By: - June 4, 2019 12:00 am

MI: Former Michigan governor’s phone among several seized in Flint water investigation

Authorities investigating Flint’s water crisis have used search warrants to seize from storage the state-owned mobile devices of former Michigan Republican Gov. Rick Snyder and 65 other current or former officials.

DC: Lawmakers to propose voting rights for imprisoned DC felons

Several Washington, D.C., lawmakers and City Council members are expected to propose legislation to restore voting rights in the District for incarcerated felons. The bill would remove language from a 1955 law that strips voting rights from convicted felons.

LA: Louisiana lawmakers back legislation to legalize hemp, regulate CBD products

Louisiana lawmakers have agreed to legalize the growth of hemp and allow the sale of some CBD products, sending two pieces of legislation to the governor’s desk that would create a highly regulated program in line with the federal farm bill.

MA: Parents, doctors, students urge tighter food allergy safety laws in Mass. schools 

Roughly 7% of students in Massachusetts have a food allergy, yet not all schools stock epinephrine to treat a severe reaction, or train staff to deal with such emergencies. The prevalence of food allergies has shot up at least by half since the late 1990s.

UT: More poop on public lands prompts federal agencies to crack down on dispersed camping

Human feces don’t decompose as quickly in Utah’s arid country as it does in wetter environments, such as forests. If cat holes are too shallow or a dispersed camper doesn’t carry their waste out, it can contaminate nearby water supplies and lead to unsanitary conditions. Plus, it’s gross.

OK; New Oklahoma budget backs concurrent enrollment program

More than million of Oklahoma’s budget will help state colleges pay for high school seniors to take college classes, an increase of nearly .3 million over last year.

OR: Oregon lawmakers want to exempt farmers from new business tax

The Oregon law already contains exemptions for groceries, gas, hospitals and long-term care businesses. The 0.57% tax takes effect in 2020 and businesses will be allowed to subtract 35% of either their labor or capital costs from their sales.

ME: Assisted suicide bill passes Maine House by one vote

A bill to legalize medication-assisted suicide for terminally ill patients received final approval in the Maine House by a single vote. The final tally was 73-72, sending the bill back to the Senate where it received preliminary approval last week on a vote of 19-16.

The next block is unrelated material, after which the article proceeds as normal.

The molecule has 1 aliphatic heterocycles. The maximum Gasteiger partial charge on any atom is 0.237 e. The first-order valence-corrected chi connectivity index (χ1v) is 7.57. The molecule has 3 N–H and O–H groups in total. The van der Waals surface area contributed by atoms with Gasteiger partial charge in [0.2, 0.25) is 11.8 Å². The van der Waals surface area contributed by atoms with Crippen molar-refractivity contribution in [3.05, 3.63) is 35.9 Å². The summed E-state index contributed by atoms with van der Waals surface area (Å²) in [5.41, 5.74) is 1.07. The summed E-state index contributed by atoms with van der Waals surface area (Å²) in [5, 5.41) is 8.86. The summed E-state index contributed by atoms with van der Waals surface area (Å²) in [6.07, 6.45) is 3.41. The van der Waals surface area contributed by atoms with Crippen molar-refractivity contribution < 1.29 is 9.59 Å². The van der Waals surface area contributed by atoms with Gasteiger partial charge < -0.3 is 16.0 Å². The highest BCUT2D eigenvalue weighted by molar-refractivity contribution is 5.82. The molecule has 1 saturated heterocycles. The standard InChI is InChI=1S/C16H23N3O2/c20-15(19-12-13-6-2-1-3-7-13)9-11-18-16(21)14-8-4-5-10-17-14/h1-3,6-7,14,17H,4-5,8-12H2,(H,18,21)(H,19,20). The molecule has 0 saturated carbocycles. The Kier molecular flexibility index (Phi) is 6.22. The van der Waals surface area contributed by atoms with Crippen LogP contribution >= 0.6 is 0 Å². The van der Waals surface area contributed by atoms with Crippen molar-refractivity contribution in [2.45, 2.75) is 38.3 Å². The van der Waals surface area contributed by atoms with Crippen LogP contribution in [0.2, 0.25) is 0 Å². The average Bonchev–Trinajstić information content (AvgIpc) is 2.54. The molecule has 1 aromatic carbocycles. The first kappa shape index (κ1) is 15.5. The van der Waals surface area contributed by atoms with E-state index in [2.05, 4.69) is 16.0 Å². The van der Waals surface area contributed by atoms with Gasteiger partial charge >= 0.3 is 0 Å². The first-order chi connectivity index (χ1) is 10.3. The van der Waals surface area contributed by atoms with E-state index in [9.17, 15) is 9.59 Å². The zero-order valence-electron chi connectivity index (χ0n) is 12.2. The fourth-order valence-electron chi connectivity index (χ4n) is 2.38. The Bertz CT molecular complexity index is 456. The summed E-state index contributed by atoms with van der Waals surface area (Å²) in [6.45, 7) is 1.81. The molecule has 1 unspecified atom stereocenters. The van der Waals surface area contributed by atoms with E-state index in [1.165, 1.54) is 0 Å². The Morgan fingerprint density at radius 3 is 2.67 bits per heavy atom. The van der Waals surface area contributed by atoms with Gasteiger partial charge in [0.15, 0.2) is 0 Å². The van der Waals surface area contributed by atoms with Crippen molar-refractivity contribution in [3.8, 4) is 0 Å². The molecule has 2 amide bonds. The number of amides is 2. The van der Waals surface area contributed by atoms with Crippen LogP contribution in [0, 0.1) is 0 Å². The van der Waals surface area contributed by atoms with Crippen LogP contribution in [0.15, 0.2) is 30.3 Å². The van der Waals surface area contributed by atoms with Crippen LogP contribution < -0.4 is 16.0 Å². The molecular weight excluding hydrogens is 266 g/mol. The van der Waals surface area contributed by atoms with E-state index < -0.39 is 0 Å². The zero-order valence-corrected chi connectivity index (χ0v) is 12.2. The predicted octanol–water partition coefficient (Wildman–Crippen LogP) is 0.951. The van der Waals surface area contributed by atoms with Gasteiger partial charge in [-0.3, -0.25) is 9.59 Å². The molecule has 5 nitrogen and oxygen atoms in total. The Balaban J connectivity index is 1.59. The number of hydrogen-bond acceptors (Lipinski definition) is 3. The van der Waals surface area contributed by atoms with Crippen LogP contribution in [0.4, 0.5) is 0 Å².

NV: Public records bill meets resistance in Nevada Assembly

A bill that aims to ease access to public records was left in a holding pattern after more than two hours of contentious debate on the last day of Nevada’s legislative session. Local governments and agencies, including the Metropolitan Police Department and the Clark County School District, argued the bill would invite costly lawsuits.

NM: New Mexico courts push online tool for resolving debt

New Mexico’s judicial system began rolling out a tool aimed at making the process of settling credit card, medical and other debt more convenient by allowing people to handle cases against them online rather than in court. People who prefer to resolve their cases in court will still have that option, officials said.

NJ: Feud between New Jersey governor, Senate leader imperils marijuana bill

Hours after New Jersey’s Department of Health unveiled a plan to grow the state’s strained medical marijuana program, the state Senate president bashed the move, furthering a feud with Democratic Gov. Phil Murphy that’s seeping into everything in Trenton.

TX: Texas combats patient confusion and price gouging in freestanding ERs

One bill awaiting action by Texas Republican Gov. Greg Abbott would require freestanding emergency rooms to clearly disclose the in-network health plans they accept and the fees patients may be charged. Texas has more than 200 freestanding ERs.

PA: Big marijuana firms ‘rolling up’ local dispensaries and growers, skirting Pennsylvania’s laws

Since Pennsylvania launched its medical marijuana program in 2018, large multi-state marijuana companies have planted their flags in the state or are expanding their footprint through backdoor arrangements. Pennsylvania lawmakers said they didn’t anticipate the era of publicly traded cannabis companies when the state passed a medical marijuana law in 2016.

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Stateline staff
Stateline staff

Stateline’s team of veteran journalists combines original reporting with a roundup of the latest news from sources around the country.